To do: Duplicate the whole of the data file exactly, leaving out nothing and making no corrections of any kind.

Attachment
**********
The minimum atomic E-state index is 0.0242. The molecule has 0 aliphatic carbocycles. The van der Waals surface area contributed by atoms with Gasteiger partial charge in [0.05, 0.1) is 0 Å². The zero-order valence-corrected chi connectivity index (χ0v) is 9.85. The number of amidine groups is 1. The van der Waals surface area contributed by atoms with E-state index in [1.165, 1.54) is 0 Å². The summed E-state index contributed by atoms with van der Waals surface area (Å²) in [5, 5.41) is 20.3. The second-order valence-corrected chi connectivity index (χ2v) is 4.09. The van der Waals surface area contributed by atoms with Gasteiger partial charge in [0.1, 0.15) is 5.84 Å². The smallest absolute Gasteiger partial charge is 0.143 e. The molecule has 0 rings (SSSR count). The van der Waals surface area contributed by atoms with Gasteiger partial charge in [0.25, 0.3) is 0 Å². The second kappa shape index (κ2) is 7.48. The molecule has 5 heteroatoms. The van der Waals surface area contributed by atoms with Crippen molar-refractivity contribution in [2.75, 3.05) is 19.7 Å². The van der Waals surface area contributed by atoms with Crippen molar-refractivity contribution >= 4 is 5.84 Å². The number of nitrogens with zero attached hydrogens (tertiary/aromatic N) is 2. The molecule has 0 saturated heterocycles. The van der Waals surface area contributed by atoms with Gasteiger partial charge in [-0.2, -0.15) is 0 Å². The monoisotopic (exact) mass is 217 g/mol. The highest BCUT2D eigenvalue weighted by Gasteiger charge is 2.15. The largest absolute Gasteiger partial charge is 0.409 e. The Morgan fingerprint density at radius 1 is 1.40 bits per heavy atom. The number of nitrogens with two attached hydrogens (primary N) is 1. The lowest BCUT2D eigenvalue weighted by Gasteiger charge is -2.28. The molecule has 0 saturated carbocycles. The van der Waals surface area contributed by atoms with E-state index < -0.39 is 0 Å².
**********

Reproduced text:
The minimum atomic E-state index is 0.0242. The molecule has 0 aliphatic carbocycles. The van der Waals surface area contributed by atoms with Gasteiger partial charge in [0.05, 0.1) is 0 Å². The zero-order valence-corrected chi connectivity index (χ0v) is 9.85. The number of amidine groups is 1. The van der Waals surface area contributed by atoms with E-state index in [1.165, 1.54) is 0 Å². The summed E-state index contributed by atoms with van der Waals surface area (Å²) in [5, 5.41) is 20.3. The second-order valence-corrected chi connectivity index (χ2v) is 4.09. The van der Waals surface area contributed by atoms with Gasteiger partial charge in [0.1, 0.15) is 5.84 Å². The smallest absolute Gasteiger partial charge is 0.143 e. The molecule has 0 rings (SSSR count). The van der Waals surface area contributed by atoms with Gasteiger partial charge in [0.25, 0.3) is 0 Å². The second kappa shape index (κ2) is 7.48. The molecule has 5 heteroatoms. The van der Waals surface area contributed by atoms with Crippen molar-refractivity contribution in [2.75, 3.05) is 19.7 Å². The van der Waals surface area contributed by atoms with Crippen molar-refractivity contribution >= 4 is 5.84 Å². The number of nitrogens with zero attached hydrogens (tertiary/aromatic N) is 2. The molecule has 0 saturated heterocycles. The van der Waals surface area contributed by atoms with Gasteiger partial charge in [-0.2, -0.15) is 0 Å². The monoisotopic (exact) mass is 217 g/mol. The highest BCUT2D eigenvalue weighted by Gasteiger charge is 2.15. The largest absolute Gasteiger partial charge is 0.409 e. The Morgan fingerprint density at radius 1 is 1.40 bits per heavy atom. The number of nitrogens with two attached hydrogens (primary N) is 1. The lowest BCUT2D eigenvalue weighted by Gasteiger charge is -2.28. The molecule has 0 saturated carbocycles. The van der Waals surface area contributed by atoms with E-state index < -0.39 is 0 Å².